Then there’s the tangle of local regulations that every American small business must cut through. “You don’t need a building permit in Britain. Here [the U.S.] you have to get permits and you have to get inspections,” he says. All that can eat up months and months. “I can build 100 branch banks in Britain before I can get one built in the U.S., thanks to regulators.”
Policy makers and economists in Washington fret about what’s slowing the rate of business startups and entrepreneurial ventures. But Mr. Hill says it’s no wonder, with all this red tape, and it’s no accident that the industry that is really booming, technology, is the one least regulated by government—though the assault against Uber suggests that Silicon Valley might not be immune for long.
Now 69 years old, Mr. Hill hasn’t lost any of his verve. Tall and dapper in a double-breasted suit, he is flamboyant and opinionated, and some might call him a publicity hound. He speaks with a noticeable stutter and I ask him whether this has held him back over his career. “What do you think?” he replies. He was once described as “the best damn banker” in America, and though that might be a stretch, it’s true enough that he has turned small banks into multibillion-dollar profit centers.
Mr. Hill grew up outside Washington, D.C., and attended business school at Wharton in Philadelphia, where our interview took place. During college he worked as the primary loan officer at a bank in New Jersey. “The joke was if you wanted a loan from this bank you couldn’t get it until the afternoon,” he says, “because I hadn’t gotten back from school yet.”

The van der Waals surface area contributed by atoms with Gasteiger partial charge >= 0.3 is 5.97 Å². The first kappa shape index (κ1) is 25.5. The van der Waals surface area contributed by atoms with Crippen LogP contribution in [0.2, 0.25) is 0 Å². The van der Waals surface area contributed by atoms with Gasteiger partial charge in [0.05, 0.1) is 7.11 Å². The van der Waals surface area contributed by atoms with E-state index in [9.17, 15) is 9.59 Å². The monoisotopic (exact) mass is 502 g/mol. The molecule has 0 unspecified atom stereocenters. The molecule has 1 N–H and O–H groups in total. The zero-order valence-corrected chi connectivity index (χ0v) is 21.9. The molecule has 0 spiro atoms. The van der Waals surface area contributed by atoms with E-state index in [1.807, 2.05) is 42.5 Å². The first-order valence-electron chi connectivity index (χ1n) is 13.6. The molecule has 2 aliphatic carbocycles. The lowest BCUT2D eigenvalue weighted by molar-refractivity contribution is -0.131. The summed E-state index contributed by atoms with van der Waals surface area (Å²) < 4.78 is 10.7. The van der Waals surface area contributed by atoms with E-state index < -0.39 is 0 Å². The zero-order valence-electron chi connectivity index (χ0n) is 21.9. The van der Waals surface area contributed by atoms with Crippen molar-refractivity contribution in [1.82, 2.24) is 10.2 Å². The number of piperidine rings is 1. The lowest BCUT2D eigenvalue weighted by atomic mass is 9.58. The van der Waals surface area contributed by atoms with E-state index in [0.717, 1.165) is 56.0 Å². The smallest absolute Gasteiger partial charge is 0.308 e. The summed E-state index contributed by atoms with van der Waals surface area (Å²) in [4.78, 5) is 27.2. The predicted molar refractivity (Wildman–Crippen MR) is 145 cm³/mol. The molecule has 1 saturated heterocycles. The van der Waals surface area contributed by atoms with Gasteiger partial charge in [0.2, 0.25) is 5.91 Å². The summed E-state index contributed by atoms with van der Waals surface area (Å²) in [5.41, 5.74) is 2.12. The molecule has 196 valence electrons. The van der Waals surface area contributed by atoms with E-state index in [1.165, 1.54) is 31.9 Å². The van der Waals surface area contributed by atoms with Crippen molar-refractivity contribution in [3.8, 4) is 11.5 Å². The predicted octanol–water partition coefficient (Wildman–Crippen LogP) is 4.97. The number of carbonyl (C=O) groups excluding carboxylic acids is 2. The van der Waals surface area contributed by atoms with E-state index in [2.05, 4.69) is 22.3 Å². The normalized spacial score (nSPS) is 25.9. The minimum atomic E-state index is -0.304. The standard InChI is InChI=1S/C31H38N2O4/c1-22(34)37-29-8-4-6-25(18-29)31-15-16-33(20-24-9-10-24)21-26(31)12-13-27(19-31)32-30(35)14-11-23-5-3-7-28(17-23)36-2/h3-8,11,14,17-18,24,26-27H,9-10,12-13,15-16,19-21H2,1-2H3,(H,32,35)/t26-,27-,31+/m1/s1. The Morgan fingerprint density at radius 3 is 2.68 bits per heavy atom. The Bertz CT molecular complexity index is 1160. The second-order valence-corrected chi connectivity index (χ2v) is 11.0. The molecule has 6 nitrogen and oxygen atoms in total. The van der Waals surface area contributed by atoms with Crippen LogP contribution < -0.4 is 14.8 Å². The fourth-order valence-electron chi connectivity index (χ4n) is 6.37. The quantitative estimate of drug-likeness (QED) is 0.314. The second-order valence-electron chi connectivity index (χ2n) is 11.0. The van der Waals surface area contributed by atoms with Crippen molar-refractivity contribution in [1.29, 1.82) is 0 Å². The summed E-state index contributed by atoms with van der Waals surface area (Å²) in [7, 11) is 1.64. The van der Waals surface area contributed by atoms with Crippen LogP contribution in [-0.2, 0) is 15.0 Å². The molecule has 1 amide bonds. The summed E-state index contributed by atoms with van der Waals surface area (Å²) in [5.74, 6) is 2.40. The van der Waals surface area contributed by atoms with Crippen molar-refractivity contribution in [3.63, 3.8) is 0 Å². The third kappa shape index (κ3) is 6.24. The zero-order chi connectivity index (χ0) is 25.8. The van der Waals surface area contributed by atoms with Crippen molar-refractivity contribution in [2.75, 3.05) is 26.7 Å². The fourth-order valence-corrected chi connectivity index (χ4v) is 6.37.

After graduation he got the idea of putting a retail spin on the banking business. He gathered investors to raise the $1.5 million he needed for a state bank charter. Commerce Bank sprouted from one office with nine employees but “no capital, no customers and no brand,” he says. His strategy was to “borrow the best practices of the great retailers,” adding that he learned the value of volume by watching Ray Kroc make money selling McDonald’s hamburgers for 15 cents apiece.
Most branches were open seven days a week and for extended evening hours, sometimes as late as midnight. Commerce did its best to make banking fun: Employees wore red, the company’s color, on Fridays, and a walking mascot of the letter C from the Commerce Bank logo wandered around taking pictures with clients. The idea was to turn customers into fans, who would stay loyal and recruit their friends. Mr. Hill even wrote a book in 2012 titled “Fans Not Customers: How to create growth companies in a no growth world.”
By 2007 Commerce was the 18th largest bank in North America. The previous year Mr. Hill was named to Forbes magazine’s elite 20-20-20 Club, a short list of CEOs who over 20 years had led a public firm to at least 20% average annual return in share price. Others on the list were Warren Buffett and Larry Ellison.
Mr. Hill says that when the company was sold, he personally made $400 million. “I was cash rich,” he says, “but had nothing to do.”
Then a close friend from Britain urged him to take a gander across the pond. Mr. Hill did and says he discovered that there were only five big stodgy banks operating in Britain. “They were worse run than even the American banks,” he says. “They treated the customers like they should feel lucky to have a deposit there.” For instance, their hours of operation generally ran from 9 a.m. until 2 p.m.